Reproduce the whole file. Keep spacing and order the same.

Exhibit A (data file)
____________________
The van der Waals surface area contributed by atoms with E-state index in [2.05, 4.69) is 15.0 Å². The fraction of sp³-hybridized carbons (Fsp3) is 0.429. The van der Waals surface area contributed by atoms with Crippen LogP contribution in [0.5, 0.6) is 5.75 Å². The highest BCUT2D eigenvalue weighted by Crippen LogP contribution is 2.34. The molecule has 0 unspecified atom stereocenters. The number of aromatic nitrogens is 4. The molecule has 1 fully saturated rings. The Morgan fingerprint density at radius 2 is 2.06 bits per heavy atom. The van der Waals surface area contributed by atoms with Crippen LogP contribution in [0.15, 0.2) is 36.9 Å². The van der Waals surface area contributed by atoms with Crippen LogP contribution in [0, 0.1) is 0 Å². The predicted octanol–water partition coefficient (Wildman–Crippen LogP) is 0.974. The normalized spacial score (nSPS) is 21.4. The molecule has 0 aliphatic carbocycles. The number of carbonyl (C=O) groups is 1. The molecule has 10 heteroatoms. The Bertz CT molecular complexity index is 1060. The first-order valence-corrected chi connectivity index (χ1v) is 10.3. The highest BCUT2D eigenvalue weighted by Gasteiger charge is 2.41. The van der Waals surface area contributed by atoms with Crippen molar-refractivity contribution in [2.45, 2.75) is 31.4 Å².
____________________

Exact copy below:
The van der Waals surface area contributed by atoms with E-state index in [2.05, 4.69) is 15.0 Å². The fraction of sp³-hybridized carbons (Fsp3) is 0.429. The van der Waals surface area contributed by atoms with Crippen LogP contribution in [0.5, 0.6) is 5.75 Å². The highest BCUT2D eigenvalue weighted by Crippen LogP contribution is 2.34. The molecule has 0 unspecified atom stereocenters. The number of aromatic nitrogens is 4. The molecule has 1 fully saturated rings. The Morgan fingerprint density at radius 2 is 2.06 bits per heavy atom. The van der Waals surface area contributed by atoms with Crippen LogP contribution in [0.15, 0.2) is 36.9 Å². The van der Waals surface area contributed by atoms with Crippen LogP contribution in [0, 0.1) is 0 Å². The predicted octanol–water partition coefficient (Wildman–Crippen LogP) is 0.974. The normalized spacial score (nSPS) is 21.4. The molecule has 0 aliphatic carbocycles. The number of carbonyl (C=O) groups is 1. The molecule has 10 heteroatoms. The Bertz CT molecular complexity index is 1060. The first-order valence-corrected chi connectivity index (χ1v) is 10.3. The highest BCUT2D eigenvalue weighted by Gasteiger charge is 2.41. The van der Waals surface area contributed by atoms with Crippen molar-refractivity contribution in [2.45, 2.75) is 31.4 Å².